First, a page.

___This structure, Tolentino says, invites for the creation of mechanisms for hidden compensation, elaborate structures for allowances and other benefits, and graft and corruption.

___Consequently, the general quality of mid-to-upper level staff and officials in the agriculture and rural development bureaucracy, adds Tolentino, has deteriorated rapidly in the last 20 years. "Quality," being determined by appropriate education and training - achieved prior to assumption of office, direct experience and other indicators of capability."

___Unfortunately for those involved in the agriculture industry, it is in the mid-to-upper levels of government officialdom and bureaucracy where technical analysis, administration, decision-making, policymaking, resource allocation and contracting take place.

___Stating from the viewpoint of an experienced observer, Tolentino says: "When compensation structures cannot attract and keep persons of sufficient training, experience and capability in the bureaucracy, certainly the effectiveness of the government will deteriorate."

___The same compensation conditions for upper-level sector officials, as shown by the DBM data, also afflict mid-level analysts and technical staff. The overall effect, Tolentino believes, is a "weaker bureaucracy, barely able to cope with the demands of sector leadership and management, and unfortunately more prone to corruption."

___In addition, the DA has to grapple with the 1997 Diagnostic Report by the Asian Development Bank on the "Institutional Capability Building in Policy Formulation, Planning, Monitoring and Evaluation for the Agricultural Sector", which concludes that "the agriculture and fishery policy, planning and monitoring and evaluation of the Philippines is fragmented, uncoordinated and weak."

___Institutionally, the DA structure, says the ADB report, is spread out over seven staff bureaus and 25 attached agencies and corporations, and 16 regional offices. Many sector policy and planning functions are handled by government units other than the DA itself, such as the Presidential Management Staff, Cabinet Clusters, the Presidential Advisers and Commissions.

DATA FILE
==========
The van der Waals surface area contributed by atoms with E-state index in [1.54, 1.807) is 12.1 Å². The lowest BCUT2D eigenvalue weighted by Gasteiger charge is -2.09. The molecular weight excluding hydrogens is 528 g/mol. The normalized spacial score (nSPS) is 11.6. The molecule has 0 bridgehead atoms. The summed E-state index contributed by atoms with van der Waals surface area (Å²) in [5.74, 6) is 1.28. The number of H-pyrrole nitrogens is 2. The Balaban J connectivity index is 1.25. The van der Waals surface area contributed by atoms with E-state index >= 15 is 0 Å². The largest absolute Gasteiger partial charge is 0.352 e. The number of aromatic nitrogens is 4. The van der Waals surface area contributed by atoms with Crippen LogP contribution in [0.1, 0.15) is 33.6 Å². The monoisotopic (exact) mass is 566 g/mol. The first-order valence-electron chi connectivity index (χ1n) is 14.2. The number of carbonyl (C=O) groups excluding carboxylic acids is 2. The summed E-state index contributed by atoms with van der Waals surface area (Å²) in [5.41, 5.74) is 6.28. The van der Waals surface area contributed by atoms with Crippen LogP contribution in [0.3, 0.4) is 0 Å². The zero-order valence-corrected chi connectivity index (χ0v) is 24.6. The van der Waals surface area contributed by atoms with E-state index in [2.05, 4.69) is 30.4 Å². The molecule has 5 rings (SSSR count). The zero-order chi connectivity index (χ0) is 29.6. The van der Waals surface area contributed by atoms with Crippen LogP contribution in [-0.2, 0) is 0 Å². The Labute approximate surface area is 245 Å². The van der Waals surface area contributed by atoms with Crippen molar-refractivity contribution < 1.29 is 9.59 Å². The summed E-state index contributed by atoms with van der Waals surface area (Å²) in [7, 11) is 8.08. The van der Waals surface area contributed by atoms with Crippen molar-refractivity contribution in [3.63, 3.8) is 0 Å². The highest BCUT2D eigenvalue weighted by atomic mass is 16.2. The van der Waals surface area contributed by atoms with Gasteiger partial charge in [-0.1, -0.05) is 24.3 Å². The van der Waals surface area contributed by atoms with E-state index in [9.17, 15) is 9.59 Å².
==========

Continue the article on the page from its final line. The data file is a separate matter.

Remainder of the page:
___The responsibilities, authority and accountability for policy planning, says the report, are ill-defined and not clearly assigned to particular units. There are no organized, continuing linkages among policy and planning units of the various DA agencies. The relations, contacts and coordination with local government units, farming communities, farmers’ groups, NGOs and private sector agribusiness groups is "intermittent and generally of low intensity and weak follow-up."

___In addition, there is no DA unit dedicated to agricultural trade policy such as those with the World Trade Organization and other bilateral agreements. As the report says: "There is no DA unit responsible for corn (food and feed). Sector budgeting and appropriations preparation is split from planning. There is practically no economic and policy analysis unit at the DA."

___The report continues to say, "Most DA units have no staff dedicated to policy and economic analysis, particularly in support to legislation, the relationship between technological factors and productivity, the impact of macroeconomic factors on particular commodities and on agriculture as a whole, market competitiveness of particular commodities, and intersectoral linkages, both domestic and international."

___Worse, most DA units are understaffed and have limited skills in agricultural investment project formulation, preparation and appraisal – especially of public investments.

___"The DA has a very weak influence on market infrastructure policy and programming – especially roads and shipping. The DA has a very weak influence on the size and allocation of technology research resources. The DA has been unable to fully tap and harness the considerable human expertise in the research community outside of the DA, and there has been no continuing staff support and human resource development program which will promote staff skills and stability in service," goes the report.

___"How can the department be efficient and give significant attention to the problems of farmers such as Tablo when it can hardly solve its own?" Tolentino asks.

CyberDyaryo | 1999.07.01